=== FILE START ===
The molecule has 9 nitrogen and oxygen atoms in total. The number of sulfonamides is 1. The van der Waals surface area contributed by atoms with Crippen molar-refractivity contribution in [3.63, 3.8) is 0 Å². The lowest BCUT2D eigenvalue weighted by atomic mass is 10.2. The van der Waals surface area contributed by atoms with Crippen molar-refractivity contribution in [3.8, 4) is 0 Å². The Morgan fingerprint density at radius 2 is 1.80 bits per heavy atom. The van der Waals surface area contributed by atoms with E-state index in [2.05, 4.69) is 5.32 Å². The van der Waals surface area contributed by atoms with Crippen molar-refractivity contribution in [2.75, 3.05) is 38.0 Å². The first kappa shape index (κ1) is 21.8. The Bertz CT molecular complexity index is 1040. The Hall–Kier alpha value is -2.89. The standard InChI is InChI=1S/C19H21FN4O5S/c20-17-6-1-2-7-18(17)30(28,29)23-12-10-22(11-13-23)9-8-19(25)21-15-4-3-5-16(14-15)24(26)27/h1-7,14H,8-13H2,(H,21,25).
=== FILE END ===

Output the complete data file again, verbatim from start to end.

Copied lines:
The molecule has 9 nitrogen and oxygen atoms in total. The number of sulfonamides is 1. The van der Waals surface area contributed by atoms with Crippen molar-refractivity contribution in [3.63, 3.8) is 0 Å². The lowest BCUT2D eigenvalue weighted by atomic mass is 10.2. The van der Waals surface area contributed by atoms with Crippen molar-refractivity contribution in [3.8, 4) is 0 Å². The Morgan fingerprint density at radius 2 is 1.80 bits per heavy atom. The van der Waals surface area contributed by atoms with E-state index in [2.05, 4.69) is 5.32 Å². The van der Waals surface area contributed by atoms with Crippen molar-refractivity contribution in [2.75, 3.05) is 38.0 Å². The first kappa shape index (κ1) is 21.8. The Bertz CT molecular complexity index is 1040. The Hall–Kier alpha value is -2.89. The standard InChI is InChI=1S/C19H21FN4O5S/c20-17-6-1-2-7-18(17)30(28,29)23-12-10-22(11-13-23)9-8-19(25)21-15-4-3-5-16(14-15)24(26)27/h1-7,14H,8-13H2,(H,21,25).